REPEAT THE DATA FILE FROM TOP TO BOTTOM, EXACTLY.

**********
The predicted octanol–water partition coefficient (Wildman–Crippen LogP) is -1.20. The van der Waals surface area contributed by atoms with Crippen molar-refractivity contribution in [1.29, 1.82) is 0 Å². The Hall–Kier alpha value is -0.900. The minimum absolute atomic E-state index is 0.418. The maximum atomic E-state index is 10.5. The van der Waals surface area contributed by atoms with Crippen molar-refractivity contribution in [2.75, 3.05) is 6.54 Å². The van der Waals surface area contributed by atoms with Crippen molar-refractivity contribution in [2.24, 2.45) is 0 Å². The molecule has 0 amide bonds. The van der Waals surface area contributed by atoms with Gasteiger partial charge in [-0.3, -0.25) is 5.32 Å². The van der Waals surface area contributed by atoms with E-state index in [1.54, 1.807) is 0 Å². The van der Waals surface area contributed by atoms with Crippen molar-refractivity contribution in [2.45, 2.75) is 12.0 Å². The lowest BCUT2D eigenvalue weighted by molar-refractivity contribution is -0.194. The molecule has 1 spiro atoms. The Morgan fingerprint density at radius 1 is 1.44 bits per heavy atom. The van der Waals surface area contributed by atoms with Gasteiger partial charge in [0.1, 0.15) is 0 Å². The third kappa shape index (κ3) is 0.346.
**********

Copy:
The predicted octanol–water partition coefficient (Wildman–Crippen LogP) is -1.20. The van der Waals surface area contributed by atoms with Crippen molar-refractivity contribution in [1.29, 1.82) is 0 Å². The Hall–Kier alpha value is -0.900. The minimum absolute atomic E-state index is 0.418. The maximum atomic E-state index is 10.5. The van der Waals surface area contributed by atoms with Crippen molar-refractivity contribution in [2.75, 3.05) is 6.54 Å². The van der Waals surface area contributed by atoms with Crippen molar-refractivity contribution in [2.24, 2.45) is 0 Å². The molecule has 0 amide bonds. The van der Waals surface area contributed by atoms with Gasteiger partial charge in [-0.3, -0.25) is 5.32 Å². The van der Waals surface area contributed by atoms with E-state index in [1.54, 1.807) is 0 Å². The van der Waals surface area contributed by atoms with Crippen molar-refractivity contribution in [2.45, 2.75) is 12.0 Å². The lowest BCUT2D eigenvalue weighted by molar-refractivity contribution is -0.194. The molecule has 1 spiro atoms. The Morgan fingerprint density at radius 1 is 1.44 bits per heavy atom. The van der Waals surface area contributed by atoms with Gasteiger partial charge in [0.1, 0.15) is 0 Å². The third kappa shape index (κ3) is 0.346.